If gravy seems too thin, increase heat to medium and boil until it is as thick as you wish. If gravy seems too thick, thin it with additional stock. Season to taste with salt and pepper. Strain if desired. Serve it immediately.
Note: If it’s easier for you, at this point continue making the sauce in a saucepan.
This recipe, from The Big Book of Sides, is baked like a gratin, but the crisp topping of fried shallots is made separately and added at serving time. If you prefer, substitute packaged or homemade fried onions. If you want to serve this dish at a meat meal, use chicken broth, margarine and soy milk that isn’t sweet.
Makes 8 servings
❖ 450 gr. (1 lb.) green beans, cut into 2.5-cm. (1-in.) lengths
❖ 3 Tbsp. unsalted butter
❖ 280 gr. (10 oz.) mushrooms, sliced
❖ ½ cup finely chopped shallots
❖ 3 Tbsp. all-purpose flour
❖ 1 cup whole milk
❖ 1 cup parve chicken-flavored broth, preferably reduced sodium
❖ 1 tsp. soy sauce
❖ Freshly ground black pepper
❖ Fried shallots (see Note below)
Position rack in center of oven and preheat oven to 180°C (350°F).
Lightly butter a 33- x 23- x 5-cm. (13- x 9- x 2-in.) baking dish.
Bring a large saucepan of salted water to a boil over high heat. Add green beans and cook just until they turn a brighter shade of green, about 2 minutes. Drain, rinse under cold running water, and drain well. Pat dry with a clean kitchen towel.
Melt butter in large skillet over medium-high heat. Add mushrooms and cook, stirring occasionally, until they begin to brown, about 10 minutes. Stir in shallots and cook, stirring often, until they soften, about 2 minutes. Sprinkle with the flour and stir well. Stir in milk, broth and soy sauce and bring to boil, stirring often.
Stir green beans into mushroom sauce. Season with pepper. Transfer to baking dish. Bake until sauce is bubbling, about 20 minutes. Remove from oven and tent with foil to keep warm.
Make fried shallots. Top casserole with fried shallots and serve.
Note: Fried shallots: Pour enough vegetable oil into a large, deep skillet to come halfway up sides and heat until oil is shimmering and reads 185°C (365°F) on a frying thermometer. Place a wire cake rack in a rimmed baking sheet. Mix ¾ cup (90 gr. or 3.2 oz.) all-purpose flour with ½ tsp. salt and ¼ tsp. freshly ground pepper in a brown paper bag. Cut 2 large shallots into 6-mm. (¼-in.) rings and separate them. Mix with ¾ cup buttermilk in a medium bowl.
In batches, remove shallots from buttermilk, letting excess buttermilk drain back into bowl. Add shallots to flour mixture and shake to coat. Transfer to oil and deep-fry until golden brown, about 1½ minutes. Using a slotted spoon, transfer fried shallots to cake rack to drain and keep warm in a 93°C (200°F) oven.
Rodgers calls this one of his most reliable dishes for a dinner party. Note that you will use only part of the butternut squash; reserve the remainder for another meal.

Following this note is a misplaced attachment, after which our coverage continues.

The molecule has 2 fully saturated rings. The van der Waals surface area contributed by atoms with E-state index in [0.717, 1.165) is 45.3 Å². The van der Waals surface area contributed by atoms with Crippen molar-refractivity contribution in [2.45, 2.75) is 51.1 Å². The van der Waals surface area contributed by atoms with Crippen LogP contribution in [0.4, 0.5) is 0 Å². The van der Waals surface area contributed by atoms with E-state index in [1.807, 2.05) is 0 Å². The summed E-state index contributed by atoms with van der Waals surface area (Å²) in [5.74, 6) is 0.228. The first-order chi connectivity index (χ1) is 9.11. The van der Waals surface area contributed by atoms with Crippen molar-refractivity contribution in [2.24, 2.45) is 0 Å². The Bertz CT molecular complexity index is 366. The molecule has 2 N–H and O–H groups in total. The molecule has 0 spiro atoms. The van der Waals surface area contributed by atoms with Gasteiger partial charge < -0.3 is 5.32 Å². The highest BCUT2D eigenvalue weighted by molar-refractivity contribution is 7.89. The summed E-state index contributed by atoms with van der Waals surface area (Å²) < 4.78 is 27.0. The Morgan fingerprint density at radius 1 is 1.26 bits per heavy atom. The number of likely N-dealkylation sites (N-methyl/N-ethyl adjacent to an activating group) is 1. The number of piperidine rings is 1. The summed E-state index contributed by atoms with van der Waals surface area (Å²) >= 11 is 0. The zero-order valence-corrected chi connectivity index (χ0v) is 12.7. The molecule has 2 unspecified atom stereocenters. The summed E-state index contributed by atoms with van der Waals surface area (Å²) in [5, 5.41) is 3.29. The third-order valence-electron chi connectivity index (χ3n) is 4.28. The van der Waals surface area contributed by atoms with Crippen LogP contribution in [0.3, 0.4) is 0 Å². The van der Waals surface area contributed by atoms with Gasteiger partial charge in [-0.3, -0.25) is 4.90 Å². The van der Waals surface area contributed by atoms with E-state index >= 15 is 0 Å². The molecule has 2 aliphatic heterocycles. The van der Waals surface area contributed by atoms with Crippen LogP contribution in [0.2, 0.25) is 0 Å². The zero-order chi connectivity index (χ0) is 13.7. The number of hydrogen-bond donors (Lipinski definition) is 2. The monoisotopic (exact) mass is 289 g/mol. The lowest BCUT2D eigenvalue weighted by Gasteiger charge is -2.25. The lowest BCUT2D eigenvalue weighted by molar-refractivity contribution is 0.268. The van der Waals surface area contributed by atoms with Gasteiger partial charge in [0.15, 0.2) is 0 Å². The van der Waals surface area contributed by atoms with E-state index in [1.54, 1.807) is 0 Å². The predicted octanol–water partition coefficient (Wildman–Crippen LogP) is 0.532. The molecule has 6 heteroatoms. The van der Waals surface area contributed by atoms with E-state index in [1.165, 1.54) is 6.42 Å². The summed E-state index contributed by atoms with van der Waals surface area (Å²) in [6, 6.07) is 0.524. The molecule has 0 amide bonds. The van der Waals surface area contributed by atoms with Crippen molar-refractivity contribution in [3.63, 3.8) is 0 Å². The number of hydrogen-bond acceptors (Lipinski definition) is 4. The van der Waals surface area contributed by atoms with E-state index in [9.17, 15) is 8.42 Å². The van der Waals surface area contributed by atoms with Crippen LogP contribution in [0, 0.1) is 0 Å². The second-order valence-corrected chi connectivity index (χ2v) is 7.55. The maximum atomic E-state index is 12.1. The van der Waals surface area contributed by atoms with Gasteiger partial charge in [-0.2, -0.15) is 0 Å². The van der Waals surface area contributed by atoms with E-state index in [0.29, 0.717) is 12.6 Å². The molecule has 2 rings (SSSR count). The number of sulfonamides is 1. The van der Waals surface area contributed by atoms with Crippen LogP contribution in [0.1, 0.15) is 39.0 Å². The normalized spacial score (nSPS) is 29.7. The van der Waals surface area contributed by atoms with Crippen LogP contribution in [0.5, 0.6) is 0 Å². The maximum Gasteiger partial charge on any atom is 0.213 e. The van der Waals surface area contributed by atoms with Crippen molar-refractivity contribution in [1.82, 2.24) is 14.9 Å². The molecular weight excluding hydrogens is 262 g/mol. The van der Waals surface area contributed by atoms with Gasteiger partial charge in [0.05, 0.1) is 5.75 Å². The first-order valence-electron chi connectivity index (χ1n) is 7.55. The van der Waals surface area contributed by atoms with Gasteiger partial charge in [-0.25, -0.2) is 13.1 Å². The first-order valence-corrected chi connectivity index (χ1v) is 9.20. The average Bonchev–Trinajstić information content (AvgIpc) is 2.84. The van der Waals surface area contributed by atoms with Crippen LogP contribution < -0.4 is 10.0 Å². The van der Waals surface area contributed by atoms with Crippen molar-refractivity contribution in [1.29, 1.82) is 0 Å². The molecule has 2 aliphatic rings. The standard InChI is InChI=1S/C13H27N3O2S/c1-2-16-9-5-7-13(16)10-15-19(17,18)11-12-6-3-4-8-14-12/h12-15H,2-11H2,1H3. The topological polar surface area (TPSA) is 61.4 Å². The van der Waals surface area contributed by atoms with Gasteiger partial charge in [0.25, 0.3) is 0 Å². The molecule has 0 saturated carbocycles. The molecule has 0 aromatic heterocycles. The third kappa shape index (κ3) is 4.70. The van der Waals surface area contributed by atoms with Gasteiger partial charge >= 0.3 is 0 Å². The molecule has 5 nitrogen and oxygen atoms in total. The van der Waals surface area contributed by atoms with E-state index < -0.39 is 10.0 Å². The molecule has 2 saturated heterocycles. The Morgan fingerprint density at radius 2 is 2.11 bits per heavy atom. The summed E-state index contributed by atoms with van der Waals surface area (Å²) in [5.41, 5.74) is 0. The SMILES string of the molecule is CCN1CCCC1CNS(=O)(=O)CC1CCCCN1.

Makes 8 servings
❖ 2 Tbsp. unsalted butter, plus more for the baking dish
❖ 2 leeks (white and pale green parts), cleaned well, chopped
❖ Salt and freshly ground black pepper
❖ 1 tsp. finely chopped fresh thyme
❖ 2 cups heavy cream, as needed
❖ ½ tsp. sweet paprika
❖ tsp. freshly grated nutmeg
❖ 1 butternut squash (900 gr. or 2 lbs.)
❖ 450 gr. (1 lb.) potatoes, preferably yellow-fleshed, peeled
❖ ¼ cup freshly grated Parmesan cheese (about 30 gr. or 1 oz.)
Position a rack in center of oven and preheat oven to 200°C (400°F). Generously butter a 29- x 20- x 5-cm. (11.5- x 8- x 2-inch) baking dish.
Melt butter in large skillet over medium heat. Add leeks, ¼ tsp. salt and a few grinds of pepper. Cook, stirring occasionally, until leeks are tender but not browned, about 8 minutes. Stir in thyme. Remove from heat.
Bring cream, paprika and nutmeg to simmer in medium sauce - pan over medium heat. Stir in 1 tsp. salt and ½ tsp. pepper. Remove from heat.
Cut the “neck” from the butternut squash where it meets the bulbous bottom. (Reserve bottom part for another use.) Peel squash. Using a mandoline, a plastic V-slicer or a large sharp knife, cut squash and potatoes into 3-mm. (1/8-in.) slices. Mix potatoes and squash together in a large bowl.
Spread 1/3 of potato mixture in baking dish and top with half the leeks. Pour 1/3 of warm cream mixture evenly over vegetables. Repeat with another third of potato mixture, remaining leeks and another third of cream. Finish with remaining potato mixture. Slowly pour remaining cream evenly over vegetables, moving vegetables with a fork to spread them in an even layer, until they are barely covered with cream mixture, adding more cream if needed. Cover with foil and place baking dish on a large rimmed baking sheet.
Bake for 45 minutes. Remove from oven and remove foil.
Sprinkle Parmesan over the gratin. Return to oven and reduce temperature to 180°C (350°F). Continue baking until gratin is golden brown and tender when pierced in center with tip of a small sharp knife and cream has thickened, about 45 additional minutes. If top becomes too brown before vegetables are tender, tent the gratin with foil. Let stand 10 minutes before serving.